The metaphors we use speak to our assumptions about the world. Whether we’re addressing a diagnosis like cancer or the condition of our rapidly warming planet, speaking about waging warfare can seem like an important—even heroic—way to rally people to the cause. But seeing the condition of our cells and the state of the climate in terms of conflict does little to encourage us to look at the bigger issues that affect our internal well-being and the root issues of climate change.
Author, environmentalist, and fellow Vermonter Bill McKibben just had an article published in the New Republic. He urges us to see melting ice caps, the recent historic flooding in Louisiana, and the myriad of other issues of climate change as a war that we’re losing. As he mentions and as I write about, we see other issues as requiring a similar approach to inspire commitment and marshal resources to win the battle, hence the war on cancer.
While the language of medical and climate warfare may come from the best of intentions, seeing the condition of the planet through a lens of conflict reaffirms the imbalances that are creating climate change. Using the holistic view of Chinese medicine and its understanding of Yin and Yang, we can begin to recognize that long-lasting sustainability requires peace.
From several thousand years of continuous practice, Chinese medicine has developed deep reaching insight into how to promote personal health and environmental sustainability. As one of the oldest existing traditions, Yin and Yang are fundamental to Asian culture and medicine. As the white and black aspects of the Yin/Yang circle suggests, different parts of our lives—and by extension different aspect of our culture—maintain health through balance.
The white part of the circle is Yang, which is associated with heat, the external, newness, and having more. The black of the Yin is about coolant, the internal, agedness, and having less. As Western climate science has demonstrated conclusively for several decades, the planet is rapidly heating, indicating an increase in Yang. More recently, the science also suggests that the ability of the planet to maintain its coolant is decreasing. Deforestation, ocean acidification, and melting permafrost are all decreasing the planet’s ability to hold and sequester greenhouse gases.
Along with this excess of warmth/Yang, and lack of coolant/Yin in the climate, we have this same imbalance in our culture. We’re encouraged to value new over old, more over less, and the external over the internal. We’ve even created whole cultural systems based on this imbalance. Our economy, for example, is based on this belief that the Yang pursuit of the new and of more is, by definition, better than the Yin pursuit of owning fewer and older things.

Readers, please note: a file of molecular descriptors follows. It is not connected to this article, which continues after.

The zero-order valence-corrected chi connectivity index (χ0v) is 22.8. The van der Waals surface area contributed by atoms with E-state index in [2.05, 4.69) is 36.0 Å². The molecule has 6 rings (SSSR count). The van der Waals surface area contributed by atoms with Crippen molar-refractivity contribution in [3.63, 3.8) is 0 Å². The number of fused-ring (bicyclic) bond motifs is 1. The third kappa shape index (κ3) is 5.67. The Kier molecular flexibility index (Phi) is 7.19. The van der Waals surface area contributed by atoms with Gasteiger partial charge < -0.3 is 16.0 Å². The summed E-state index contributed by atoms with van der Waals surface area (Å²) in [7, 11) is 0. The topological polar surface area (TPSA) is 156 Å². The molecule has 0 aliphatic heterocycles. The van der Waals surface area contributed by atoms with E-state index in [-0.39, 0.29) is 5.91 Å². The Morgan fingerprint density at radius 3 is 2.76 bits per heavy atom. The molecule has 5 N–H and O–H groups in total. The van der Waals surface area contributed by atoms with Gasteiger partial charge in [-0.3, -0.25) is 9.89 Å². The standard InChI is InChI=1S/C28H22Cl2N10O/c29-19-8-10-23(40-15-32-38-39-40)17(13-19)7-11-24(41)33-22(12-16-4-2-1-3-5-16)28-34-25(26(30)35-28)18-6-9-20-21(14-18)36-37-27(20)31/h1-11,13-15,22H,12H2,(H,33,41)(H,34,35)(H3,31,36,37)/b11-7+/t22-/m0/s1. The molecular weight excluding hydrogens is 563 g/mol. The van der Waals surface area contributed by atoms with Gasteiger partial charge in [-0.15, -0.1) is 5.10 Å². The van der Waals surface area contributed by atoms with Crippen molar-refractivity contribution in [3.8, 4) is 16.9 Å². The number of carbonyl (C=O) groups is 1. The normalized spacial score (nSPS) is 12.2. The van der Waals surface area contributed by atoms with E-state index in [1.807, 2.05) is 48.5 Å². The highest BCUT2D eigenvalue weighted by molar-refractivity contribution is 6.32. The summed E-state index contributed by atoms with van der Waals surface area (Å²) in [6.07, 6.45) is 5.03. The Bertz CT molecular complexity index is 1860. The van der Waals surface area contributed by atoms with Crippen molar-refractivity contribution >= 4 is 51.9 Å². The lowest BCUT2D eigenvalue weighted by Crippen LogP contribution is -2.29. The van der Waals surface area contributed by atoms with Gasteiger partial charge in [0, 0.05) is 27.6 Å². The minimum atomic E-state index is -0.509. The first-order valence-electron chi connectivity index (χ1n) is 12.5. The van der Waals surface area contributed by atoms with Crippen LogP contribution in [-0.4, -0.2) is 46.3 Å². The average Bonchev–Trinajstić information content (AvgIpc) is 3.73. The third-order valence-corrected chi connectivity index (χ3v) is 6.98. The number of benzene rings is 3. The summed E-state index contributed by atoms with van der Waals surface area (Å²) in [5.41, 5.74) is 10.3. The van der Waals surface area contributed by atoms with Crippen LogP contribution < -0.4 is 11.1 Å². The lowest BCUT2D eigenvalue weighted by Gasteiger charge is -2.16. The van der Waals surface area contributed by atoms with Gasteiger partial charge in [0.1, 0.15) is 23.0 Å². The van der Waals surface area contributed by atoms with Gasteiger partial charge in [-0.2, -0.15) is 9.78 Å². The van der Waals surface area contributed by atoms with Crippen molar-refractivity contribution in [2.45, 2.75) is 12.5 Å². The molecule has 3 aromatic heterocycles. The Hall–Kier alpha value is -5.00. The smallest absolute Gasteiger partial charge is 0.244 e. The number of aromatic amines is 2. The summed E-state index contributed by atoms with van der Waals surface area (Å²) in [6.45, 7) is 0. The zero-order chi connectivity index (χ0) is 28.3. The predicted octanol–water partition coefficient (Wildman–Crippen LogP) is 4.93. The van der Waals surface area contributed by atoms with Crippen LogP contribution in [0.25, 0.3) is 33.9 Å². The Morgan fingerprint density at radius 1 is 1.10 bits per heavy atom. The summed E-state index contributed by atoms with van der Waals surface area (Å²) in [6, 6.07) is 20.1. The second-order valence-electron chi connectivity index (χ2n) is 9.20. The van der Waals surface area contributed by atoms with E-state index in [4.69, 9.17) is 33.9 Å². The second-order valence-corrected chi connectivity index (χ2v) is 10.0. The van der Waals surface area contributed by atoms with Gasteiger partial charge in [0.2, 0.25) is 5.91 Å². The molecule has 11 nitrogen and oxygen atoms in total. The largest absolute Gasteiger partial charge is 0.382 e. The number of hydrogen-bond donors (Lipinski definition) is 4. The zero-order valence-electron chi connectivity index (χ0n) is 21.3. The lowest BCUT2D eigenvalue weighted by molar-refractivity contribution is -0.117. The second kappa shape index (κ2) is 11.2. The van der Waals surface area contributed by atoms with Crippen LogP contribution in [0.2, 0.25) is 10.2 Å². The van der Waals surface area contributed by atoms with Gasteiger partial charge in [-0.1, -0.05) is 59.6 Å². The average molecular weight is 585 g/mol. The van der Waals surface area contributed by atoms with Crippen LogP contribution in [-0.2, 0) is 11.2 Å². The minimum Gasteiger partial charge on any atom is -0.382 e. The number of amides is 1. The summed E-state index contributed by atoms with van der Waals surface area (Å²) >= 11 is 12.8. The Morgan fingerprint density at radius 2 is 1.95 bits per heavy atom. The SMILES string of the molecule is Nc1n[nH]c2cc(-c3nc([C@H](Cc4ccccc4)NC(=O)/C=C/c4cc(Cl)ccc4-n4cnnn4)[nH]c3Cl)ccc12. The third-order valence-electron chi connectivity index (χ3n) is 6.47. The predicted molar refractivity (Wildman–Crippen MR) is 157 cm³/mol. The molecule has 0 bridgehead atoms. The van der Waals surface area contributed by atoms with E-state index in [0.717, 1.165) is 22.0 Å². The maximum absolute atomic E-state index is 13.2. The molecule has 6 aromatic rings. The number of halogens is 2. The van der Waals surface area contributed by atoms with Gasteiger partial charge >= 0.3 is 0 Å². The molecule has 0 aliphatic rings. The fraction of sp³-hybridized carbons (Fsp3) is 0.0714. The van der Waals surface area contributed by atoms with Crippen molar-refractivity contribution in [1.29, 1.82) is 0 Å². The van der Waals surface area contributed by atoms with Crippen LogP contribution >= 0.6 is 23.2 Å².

In addition to the ecological effects of the constant making and buying of the next new thing, there are equally important effects to our internal environment. Part of the result of being encouraged to constantly want more things is the loss within us of the Yin of the contentment for what we already have. For so many of us, this Yang excess also manifests as the need to constantly be doing something rather than developing more comfort with simply being.
Equating climate change with warfare is a reflection of this same overemphasis on Yang. Using analogies of troop advances, saboteurs, and the strengthening of the enemy to describe melting ice caps, floods, and greenhouse gas emissions is approaching an already overheated condition with more Yang. In essence, it’s attempting to fight fire with fire. Not surprisingly, with an understanding of Yin and Yang, we can recognize that adding heat to an already overheated condition creates more of the same.
Seeing climate change as a war does not encourage us to look at the fact that what is happening in the climate is also happening within us. Warfare is about conflict, fighting, and defeating an enemy. A call to arms to fight climate change leaves out insights about how, just as the planet overheats while its ability to maintain coolant decreases, we’re encouraged to value Yang over Yin. Rather than seeing climate change as being something that is happening only in the world around us, Chinese medicine can help us see that this same imbalance is also happening within us.
We don’t need to wage war to address climate change—we can wage peace. In talking about addressing global warming as winning a war, we’re neglecting the opportunity to understand what promotes well-being. On a cultural level, this includes the peace of an economy based on balance rather than the constant pursuit of the new. Personally, it’s the peace that comes from having enough Yin internally to be satisfied with the quality of our lives rather than the constant pursuit of more material things.
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